Fernanda Robles moved to Jacksonville after the UNF dive team offered her a four year scholarship in 2012. Two years later, her athletic career took an unexpected turn into the world of pole dancing.
Robles, who hails from Sao Paulo, Brazil, began her studies as a freshman in 2012 as an International Business major while serving on the dive team.
However, two years after Roble’s arrival, UNF cut the dive team out of the athletic department. Not necessarily because they wanted to, but because UNF was destroying its pool, which the team used to practice.
“I still don’t know exactly what happened, but what they told us is that they needed to destroy the pool to build all the complexes they have right now,” said Robles.
UNF made an agreement in 2015 with the Episcopal School of Jacksonville that would allow UNF swim team students to use their pool, located just 10 miles away from the UNF campus. Unfortunately, the Episcopal School of Jacksonville has no diving well meaning that UNF’s dive team would have nowhere to dive. This led to UNF axing the dive team completely from its athletic program.
An athlete since she was 12 years old, Robles felt the urge to practice some kind of sport. She decided to explore sports involving artistic performance and ended up at Bittersweet Studios, a gym specializing in all types of dancing and sport activities.
“Just going from being a student athlete to just doing nothing was crazy for me,” said Robles.
So, in December 2015, Robles started practicing pole dancing following the studio’s instructor recommendation. After a year of practice, she started competing.
“I completely fell in love with it,” said Robles. “I think it’s the challenge. Since I was little I’ve been really energetic, so I always love doing gymnastic stuff.”
Beside the gymnastics and acrobatics, pole dancing plays into the artistic nature of dancing. According to Robles, a good performance must transmit an emotion to the audience. In other words, as with any art expression, pole dancing comes packed with a deeper meaning.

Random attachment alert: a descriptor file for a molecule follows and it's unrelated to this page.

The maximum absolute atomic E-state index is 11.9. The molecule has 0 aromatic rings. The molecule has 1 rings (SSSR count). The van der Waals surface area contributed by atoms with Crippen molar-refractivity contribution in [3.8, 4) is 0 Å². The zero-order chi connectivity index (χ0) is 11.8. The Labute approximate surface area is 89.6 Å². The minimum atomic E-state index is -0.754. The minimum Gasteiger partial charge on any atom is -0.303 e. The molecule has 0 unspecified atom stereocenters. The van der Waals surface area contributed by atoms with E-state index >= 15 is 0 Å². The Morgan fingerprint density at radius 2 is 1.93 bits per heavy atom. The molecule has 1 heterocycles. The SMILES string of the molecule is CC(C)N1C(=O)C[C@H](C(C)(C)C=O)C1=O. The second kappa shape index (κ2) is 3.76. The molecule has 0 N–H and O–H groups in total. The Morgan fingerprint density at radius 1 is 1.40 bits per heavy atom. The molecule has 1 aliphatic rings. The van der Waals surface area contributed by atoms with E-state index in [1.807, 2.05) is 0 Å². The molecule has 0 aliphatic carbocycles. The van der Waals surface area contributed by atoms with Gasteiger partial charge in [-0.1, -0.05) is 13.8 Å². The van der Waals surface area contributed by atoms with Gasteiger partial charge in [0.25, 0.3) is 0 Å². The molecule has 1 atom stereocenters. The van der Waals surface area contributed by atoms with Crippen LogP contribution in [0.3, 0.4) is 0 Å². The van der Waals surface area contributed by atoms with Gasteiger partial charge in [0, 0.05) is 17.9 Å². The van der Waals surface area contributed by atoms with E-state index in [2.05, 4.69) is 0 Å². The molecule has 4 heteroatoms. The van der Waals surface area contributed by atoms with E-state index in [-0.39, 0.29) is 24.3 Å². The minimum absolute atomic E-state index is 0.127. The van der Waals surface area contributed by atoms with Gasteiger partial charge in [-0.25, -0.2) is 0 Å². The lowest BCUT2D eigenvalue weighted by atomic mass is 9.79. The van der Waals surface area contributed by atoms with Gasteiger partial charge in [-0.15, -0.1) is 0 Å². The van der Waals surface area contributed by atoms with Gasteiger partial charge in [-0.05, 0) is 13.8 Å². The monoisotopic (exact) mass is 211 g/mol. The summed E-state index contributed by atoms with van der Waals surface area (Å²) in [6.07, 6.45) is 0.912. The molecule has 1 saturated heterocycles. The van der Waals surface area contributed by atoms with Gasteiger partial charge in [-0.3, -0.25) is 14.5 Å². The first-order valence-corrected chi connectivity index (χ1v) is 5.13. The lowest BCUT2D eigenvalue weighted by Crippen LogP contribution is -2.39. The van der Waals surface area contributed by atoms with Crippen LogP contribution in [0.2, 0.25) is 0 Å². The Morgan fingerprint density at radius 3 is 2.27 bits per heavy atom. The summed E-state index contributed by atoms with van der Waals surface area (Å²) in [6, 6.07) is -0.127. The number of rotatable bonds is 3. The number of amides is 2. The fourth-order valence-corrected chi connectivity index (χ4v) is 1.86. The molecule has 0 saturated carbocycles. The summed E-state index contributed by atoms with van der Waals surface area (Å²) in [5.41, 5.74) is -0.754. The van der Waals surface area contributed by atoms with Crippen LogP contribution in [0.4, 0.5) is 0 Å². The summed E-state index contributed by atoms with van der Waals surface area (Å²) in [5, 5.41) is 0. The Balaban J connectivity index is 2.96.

“You’re telling a story when you’re doing choreography,” said Robles. “You can can move around and show something without saying anything–your body is telling you exactly what to feel.”
Robles vividly remembers creating her first dramatic piece in 2016. Robles performed a dance inspired by Lewis Carroll’s Alice in Wonderland at the Pole Sport Organization Competition. She cut and pasted differents parts of songs to create the perfect melody for her storyline.
According to Roble’s version of the story, Alice starts out as scared, confused little girl. She doesn’t know who she is and is eager to find out. Finally, she embraces her fears and goes out to fight for what she wants.
“I had to look scared at the beginning, wandering around,” Robles said. “And then I had to look fierce, like I’ve embraced the weird inside me, the adventure.”
All of this done while spinning around a pole.
Unlike other popular pole performances, pole athletes do not strip while dancing. However, they do need to wear revealing outfits (right), no bigger than a bikini, in order to perform effectively. According to Robles, the only way to do the pirouettes is by holding yourself up with your bare skin–bare skin sticks to the pole allowing the dancer to perform the feats he or she might do.
“That’s why the pole hurts so much,” Robles said laughing. “It’s basically your skin!”
In March, Robles won first place in the professional division at the U.S Pole Sport Federation Championship. This semester also happens to be Roble’s last semester as an undergraduate student, she is about to graduate as an International Business and Sports Marketing major.
Robles plans to continue her pole dancing endeavors. In the meantime, she still practices at Bittersweet Studios. She is currently training to qualify for the International Championship of America.
Ultimately, Robles said, “I want to become a [pole dancing] instructor and help others to reach their goals.”
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